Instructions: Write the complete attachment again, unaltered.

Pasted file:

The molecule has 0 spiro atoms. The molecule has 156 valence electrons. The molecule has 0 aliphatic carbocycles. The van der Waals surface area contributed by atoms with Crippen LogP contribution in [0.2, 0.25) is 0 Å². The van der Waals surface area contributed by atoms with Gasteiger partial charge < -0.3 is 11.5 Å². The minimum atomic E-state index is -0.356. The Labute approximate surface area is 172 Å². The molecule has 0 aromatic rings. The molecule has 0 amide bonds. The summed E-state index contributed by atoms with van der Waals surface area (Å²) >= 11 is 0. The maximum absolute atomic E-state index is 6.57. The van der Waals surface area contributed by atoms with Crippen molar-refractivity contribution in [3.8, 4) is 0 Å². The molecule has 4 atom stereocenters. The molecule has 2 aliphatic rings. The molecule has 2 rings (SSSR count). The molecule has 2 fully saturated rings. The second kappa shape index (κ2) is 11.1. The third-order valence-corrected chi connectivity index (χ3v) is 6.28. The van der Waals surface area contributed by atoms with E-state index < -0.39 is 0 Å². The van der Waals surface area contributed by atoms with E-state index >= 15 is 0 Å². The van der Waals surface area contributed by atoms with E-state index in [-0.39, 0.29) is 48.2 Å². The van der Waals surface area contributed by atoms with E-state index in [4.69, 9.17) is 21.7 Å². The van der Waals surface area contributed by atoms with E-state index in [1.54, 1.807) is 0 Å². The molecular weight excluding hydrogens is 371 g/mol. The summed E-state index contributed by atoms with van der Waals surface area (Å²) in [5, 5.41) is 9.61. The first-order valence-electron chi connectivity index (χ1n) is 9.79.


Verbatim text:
The molecule has 0 spiro atoms. The molecule has 156 valence electrons. The molecule has 0 aliphatic carbocycles. The van der Waals surface area contributed by atoms with Crippen LogP contribution in [0.2, 0.25) is 0 Å². The van der Waals surface area contributed by atoms with Gasteiger partial charge < -0.3 is 11.5 Å². The minimum atomic E-state index is -0.356. The Labute approximate surface area is 172 Å². The molecule has 0 aromatic rings. The molecule has 0 amide bonds. The summed E-state index contributed by atoms with van der Waals surface area (Å²) >= 11 is 0. The maximum absolute atomic E-state index is 6.57. The van der Waals surface area contributed by atoms with Crippen molar-refractivity contribution in [3.8, 4) is 0 Å². The molecule has 4 atom stereocenters. The molecule has 2 aliphatic rings. The molecule has 2 rings (SSSR count). The molecule has 2 fully saturated rings. The second kappa shape index (κ2) is 11.1. The third-order valence-corrected chi connectivity index (χ3v) is 6.28. The van der Waals surface area contributed by atoms with E-state index < -0.39 is 0 Å². The van der Waals surface area contributed by atoms with E-state index >= 15 is 0 Å². The van der Waals surface area contributed by atoms with E-state index in [-0.39, 0.29) is 48.2 Å². The van der Waals surface area contributed by atoms with E-state index in [4.69, 9.17) is 21.7 Å². The van der Waals surface area contributed by atoms with E-state index in [1.54, 1.807) is 0 Å². The molecular weight excluding hydrogens is 371 g/mol. The summed E-state index contributed by atoms with van der Waals surface area (Å²) in [5, 5.41) is 9.61. The first-order valence-electron chi connectivity index (χ1n) is 9.79.